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Spokesmen for General Motors and Fiat Chrysler Automobiles said Wednesday there are no known cases of coronavirus within their companies.

GM asked people who traveled to China, South Korea, Iran, Japan and Italy within the past 14 days to not attend meetings at any GM facility in North America.

GM confirmed Wednesday “isolation” guidelines for all employees who returned from or had a layover in the above countries. They are not to enter any GM facility until the quarantine period has passed. If a person has had close contact with someone diagnosed, the “isolation period” starts the day after the last contact, GM said. 

“Visitors, vendors, suppliers and contractors must comply with this guidance as well,” GM said in a statement.

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Wednesday, the UAW announced a domestic and international travel ban for all staff as a precaution related to the fast-moving contagion.

“This is a precautionary action not meant to elicit concern, but to help in dealing with the spread of this epidemic,” Rory Gamble, president of the UAW, said in a statement. “Road travel will be permitted.”

He said, “The UAW continues to review in all our sectors the supply chain and status of our workplaces.”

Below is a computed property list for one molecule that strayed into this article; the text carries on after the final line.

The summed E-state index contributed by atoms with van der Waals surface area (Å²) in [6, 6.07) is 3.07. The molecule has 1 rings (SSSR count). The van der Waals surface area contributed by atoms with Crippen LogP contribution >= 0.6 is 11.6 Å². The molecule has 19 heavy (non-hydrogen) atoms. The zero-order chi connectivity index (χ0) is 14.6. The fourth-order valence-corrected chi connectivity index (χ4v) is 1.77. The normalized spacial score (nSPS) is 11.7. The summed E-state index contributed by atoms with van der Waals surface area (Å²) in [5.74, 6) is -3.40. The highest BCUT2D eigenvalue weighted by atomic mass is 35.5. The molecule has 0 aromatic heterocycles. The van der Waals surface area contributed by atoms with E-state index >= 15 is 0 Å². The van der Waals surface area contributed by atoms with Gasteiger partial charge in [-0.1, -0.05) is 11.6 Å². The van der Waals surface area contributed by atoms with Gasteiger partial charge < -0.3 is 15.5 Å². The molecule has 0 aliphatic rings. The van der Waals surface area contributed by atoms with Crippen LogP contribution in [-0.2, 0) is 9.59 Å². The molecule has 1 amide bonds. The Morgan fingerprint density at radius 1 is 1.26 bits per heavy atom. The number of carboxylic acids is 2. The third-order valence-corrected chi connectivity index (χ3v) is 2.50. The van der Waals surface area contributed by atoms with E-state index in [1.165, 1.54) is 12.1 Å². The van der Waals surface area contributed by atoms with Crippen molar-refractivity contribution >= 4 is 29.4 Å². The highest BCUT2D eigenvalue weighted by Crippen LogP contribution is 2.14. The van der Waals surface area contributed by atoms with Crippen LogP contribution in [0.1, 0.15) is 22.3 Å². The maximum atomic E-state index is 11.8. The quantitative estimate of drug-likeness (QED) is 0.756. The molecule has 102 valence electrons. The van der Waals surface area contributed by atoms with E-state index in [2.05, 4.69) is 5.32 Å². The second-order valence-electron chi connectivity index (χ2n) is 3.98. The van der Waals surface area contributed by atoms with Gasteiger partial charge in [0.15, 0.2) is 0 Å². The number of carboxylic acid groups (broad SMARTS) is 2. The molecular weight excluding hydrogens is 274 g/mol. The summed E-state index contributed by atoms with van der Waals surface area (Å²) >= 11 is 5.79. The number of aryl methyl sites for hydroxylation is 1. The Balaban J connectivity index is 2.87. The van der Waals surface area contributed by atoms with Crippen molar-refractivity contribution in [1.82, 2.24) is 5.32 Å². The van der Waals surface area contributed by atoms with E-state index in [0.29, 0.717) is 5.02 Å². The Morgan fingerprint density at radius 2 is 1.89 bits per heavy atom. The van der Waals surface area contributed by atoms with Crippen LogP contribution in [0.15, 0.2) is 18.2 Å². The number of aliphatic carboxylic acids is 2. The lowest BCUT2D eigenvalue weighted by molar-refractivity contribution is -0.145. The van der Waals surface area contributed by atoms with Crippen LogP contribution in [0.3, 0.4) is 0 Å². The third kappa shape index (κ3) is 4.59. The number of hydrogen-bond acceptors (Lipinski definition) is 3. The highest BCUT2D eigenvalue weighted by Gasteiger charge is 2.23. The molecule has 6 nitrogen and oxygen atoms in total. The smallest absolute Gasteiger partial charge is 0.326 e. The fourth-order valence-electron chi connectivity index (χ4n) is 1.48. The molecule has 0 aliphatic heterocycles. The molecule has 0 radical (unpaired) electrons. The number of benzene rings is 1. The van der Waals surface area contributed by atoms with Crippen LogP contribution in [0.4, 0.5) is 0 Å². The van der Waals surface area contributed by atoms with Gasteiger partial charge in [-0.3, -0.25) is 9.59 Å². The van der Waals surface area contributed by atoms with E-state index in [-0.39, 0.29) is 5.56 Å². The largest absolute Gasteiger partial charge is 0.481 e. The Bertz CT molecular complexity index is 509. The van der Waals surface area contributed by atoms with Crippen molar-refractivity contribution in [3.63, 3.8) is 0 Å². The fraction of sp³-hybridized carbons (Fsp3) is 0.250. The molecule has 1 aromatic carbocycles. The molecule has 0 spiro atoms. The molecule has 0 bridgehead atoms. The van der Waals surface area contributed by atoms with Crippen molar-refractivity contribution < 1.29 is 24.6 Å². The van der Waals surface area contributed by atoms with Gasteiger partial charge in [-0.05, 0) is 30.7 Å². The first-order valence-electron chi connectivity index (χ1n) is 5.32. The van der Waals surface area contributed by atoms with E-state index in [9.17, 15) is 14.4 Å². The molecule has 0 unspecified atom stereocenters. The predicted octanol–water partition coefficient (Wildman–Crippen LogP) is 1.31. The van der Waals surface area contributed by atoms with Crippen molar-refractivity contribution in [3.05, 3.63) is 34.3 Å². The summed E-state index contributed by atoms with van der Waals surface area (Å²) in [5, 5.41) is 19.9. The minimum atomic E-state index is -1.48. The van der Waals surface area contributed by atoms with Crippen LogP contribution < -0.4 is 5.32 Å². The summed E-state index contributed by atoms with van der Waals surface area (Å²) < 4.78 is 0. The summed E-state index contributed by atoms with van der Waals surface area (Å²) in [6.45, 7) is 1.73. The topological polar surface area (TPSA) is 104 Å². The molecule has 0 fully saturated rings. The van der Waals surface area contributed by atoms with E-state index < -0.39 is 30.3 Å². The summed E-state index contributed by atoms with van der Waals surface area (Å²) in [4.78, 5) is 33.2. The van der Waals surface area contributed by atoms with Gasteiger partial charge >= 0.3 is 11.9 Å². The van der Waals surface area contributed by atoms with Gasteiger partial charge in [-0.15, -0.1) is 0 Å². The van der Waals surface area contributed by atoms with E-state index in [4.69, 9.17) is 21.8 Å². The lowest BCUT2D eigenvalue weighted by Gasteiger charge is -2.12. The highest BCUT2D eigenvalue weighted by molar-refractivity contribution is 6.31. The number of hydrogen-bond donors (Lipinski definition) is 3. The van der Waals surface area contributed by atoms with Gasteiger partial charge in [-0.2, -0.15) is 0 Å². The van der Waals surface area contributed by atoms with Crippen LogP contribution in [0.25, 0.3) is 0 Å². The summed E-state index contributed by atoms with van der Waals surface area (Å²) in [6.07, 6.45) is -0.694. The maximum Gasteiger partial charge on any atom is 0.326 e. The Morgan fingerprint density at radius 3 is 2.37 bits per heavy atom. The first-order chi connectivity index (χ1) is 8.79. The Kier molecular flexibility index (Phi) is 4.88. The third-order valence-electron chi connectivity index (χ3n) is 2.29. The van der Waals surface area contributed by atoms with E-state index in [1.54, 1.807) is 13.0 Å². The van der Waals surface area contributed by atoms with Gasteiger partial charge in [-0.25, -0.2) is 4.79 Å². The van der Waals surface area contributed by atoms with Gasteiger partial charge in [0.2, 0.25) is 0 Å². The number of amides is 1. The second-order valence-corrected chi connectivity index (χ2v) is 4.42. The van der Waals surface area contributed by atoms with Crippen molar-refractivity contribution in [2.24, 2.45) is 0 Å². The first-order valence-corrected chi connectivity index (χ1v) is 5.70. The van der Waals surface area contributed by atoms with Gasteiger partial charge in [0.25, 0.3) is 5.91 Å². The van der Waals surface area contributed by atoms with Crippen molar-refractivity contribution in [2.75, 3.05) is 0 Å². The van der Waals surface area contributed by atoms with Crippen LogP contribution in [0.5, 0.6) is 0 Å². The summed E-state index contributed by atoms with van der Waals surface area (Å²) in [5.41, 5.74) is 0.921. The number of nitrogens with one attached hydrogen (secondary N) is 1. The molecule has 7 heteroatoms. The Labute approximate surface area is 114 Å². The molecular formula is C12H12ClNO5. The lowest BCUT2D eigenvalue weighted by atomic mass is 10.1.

BMW quarantine

Marick Masters, a business professor at Wayne State University who closely monitors the automotive industry, said the coronavirus will directly affect production and sales.

“Ford employs about 37,000 people in China, where production and other economic activities have shut down due to this public health threat,” Masters said. “Public health is a major risk factor for businesses in any industry, but especially those like auto with globally interdependent supply chains.”

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Kristin Dziczek, vice president of industry, labor and economics at the Center for Automotive Research in Ann Arbor, Michigan, said, “The auto industry is inextricably linked to China and other global markets, and that means exposure to globally circulating viruses like this one.”

She noted that BMW announced it was quarantining employees in Germany on Tuesday. “With viral spread and travel restrictions, auto will see a slowdown in industry activity, parts shortages and greater exposure to the financial impacts of this virus than other less globally integrated industries,” she said.

The timing couldn’t be worse for the automotive industry, which was already seeing an economic slowdown heading into 2020.

“Ford is not alone in this,” said Michelle Krebs, executive analyst at Autotrader. “The COVID-19 is yet another challenge for business in general. For the auto industry, it comes at a time when sales are softening and automakers are also focusing on investments for the future.”

 Peter Koveos, a finance professor at Syracuse University who travels frequently to China, said in a statement Wednesday, “For China, of course, this came at a very inopportune time. The (Chinese) economy was slowing down, anyway. The Trade War had made an additional negative impact on China’s and our economies. … It is not going to make any future relations between China and the U.S. any friendlier. For us, of course, China is a very convenient scapegoat.”

Contributing: Jamie Lareau

Contact Phoebe Wall Howard at 313-222-6512 or phoward@freepress.com. Follow her on Twitter @phoebesaid. Read more on Ford and sign up for our autos newsletter.